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Soap for Acne

Soap for Acne Soap for Acne Soap for Acne


Skin cleansing is the first and most significant step in treating acne. A clean face is free of oil and excess skin cells that can clog your pores and cause acne. A fresh face is also the foundation for other acne treatments, lotions and makeup. Finding the right soap for acne is based on your individual skin condition. An aggressive soap is suitable for oily skin, while a mild acne soap may be a better fit for dry skin.


Because acne is an ongoing problem for many acne sufferers, using a harsh or abrasive soap seems like the ideal method for treating acne. However, abrasive soaps and scrubs can actually worsen acne by irritating the lesions. Finding the right balance of medicine and moisture will keep your skin healthy.


The role of soap is to remove dirt, oil and microorganisms from the skin, according to the Dermatology Online Journal. Soaps with known acne-fighting ingredients have antibacterial anti-comedonal and exfoliating properties, which can both treat and prevent acne. Mild soaps for basic cleansing are able to remove surface dirt, debris and cosmetics, but can only remove oil and bacteria through mechanical means (by the scrubbing action).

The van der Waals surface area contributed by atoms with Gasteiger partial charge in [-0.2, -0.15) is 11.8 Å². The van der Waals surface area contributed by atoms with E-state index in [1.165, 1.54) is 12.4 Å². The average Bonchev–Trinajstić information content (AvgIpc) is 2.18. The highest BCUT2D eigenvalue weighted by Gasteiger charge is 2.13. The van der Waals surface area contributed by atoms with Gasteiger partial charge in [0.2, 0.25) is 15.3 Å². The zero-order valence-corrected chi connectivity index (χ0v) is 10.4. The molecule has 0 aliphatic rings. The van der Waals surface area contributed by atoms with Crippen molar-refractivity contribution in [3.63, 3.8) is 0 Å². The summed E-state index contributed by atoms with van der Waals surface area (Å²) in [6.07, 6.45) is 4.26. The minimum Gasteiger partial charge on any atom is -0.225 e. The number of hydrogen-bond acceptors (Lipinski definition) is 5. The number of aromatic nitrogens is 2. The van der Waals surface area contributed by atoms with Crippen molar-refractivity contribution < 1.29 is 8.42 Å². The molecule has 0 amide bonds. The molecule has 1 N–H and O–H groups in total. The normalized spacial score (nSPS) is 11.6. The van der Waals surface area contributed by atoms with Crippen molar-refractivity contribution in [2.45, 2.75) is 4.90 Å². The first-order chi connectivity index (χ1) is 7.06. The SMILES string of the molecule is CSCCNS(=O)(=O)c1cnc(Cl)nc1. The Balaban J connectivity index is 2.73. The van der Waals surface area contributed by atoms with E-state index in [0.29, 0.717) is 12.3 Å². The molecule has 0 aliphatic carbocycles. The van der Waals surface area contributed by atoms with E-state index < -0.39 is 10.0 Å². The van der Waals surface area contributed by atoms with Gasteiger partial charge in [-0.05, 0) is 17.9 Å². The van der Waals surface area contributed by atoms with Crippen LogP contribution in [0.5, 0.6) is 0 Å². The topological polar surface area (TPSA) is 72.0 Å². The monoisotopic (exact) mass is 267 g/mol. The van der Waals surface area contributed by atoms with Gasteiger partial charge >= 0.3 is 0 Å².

A multitude of acne soaps are available over-the-counter and by prescription. Finding the right soap for your skin may take some experimenting. To narrow your search, look for active ingredients that are proven effective and dermatologist recommended. Sulfur soaps may help thoroughly cleanse skin and reduce acne. The American Academy of Dermatology (AAD) reports that sulfur has been used for more than 50 years in conjunction with other ingredients. While the pungent odor may deter some users, the benefits of blemish-free skin may help you overcome the negative aspects of sulfur-based soaps. Other active ingredients proven to kill bacteria include benzoyl peroxide and salicylic acid; look for these ingredients when searching for an acne soap.


Some acne soaps can be extremely irritating. The active ingredients, while effective at killing acne bacteria and reducing blemishes, may cause peeling, redness and irritation. Alternating with a mild, non-medicinal soap may help keep your face both cleansed and moisturized. In addition, excessive washing can over-dry your skin and exacerbate acne. Washing twice daily should be sufficient. In addition, the Family Doctor website recommends washing your face after exercising or sweating.

Time Frame

Acne cleansers and skin-care products may help reduce acne, but generally take weeks before results can be seen. The Family Doctor website maintains that over-the-counter treatments may take up to eight weeks to yield results. However, if your acne does not improve after ample time, talk to your doctor about prescription soaps.

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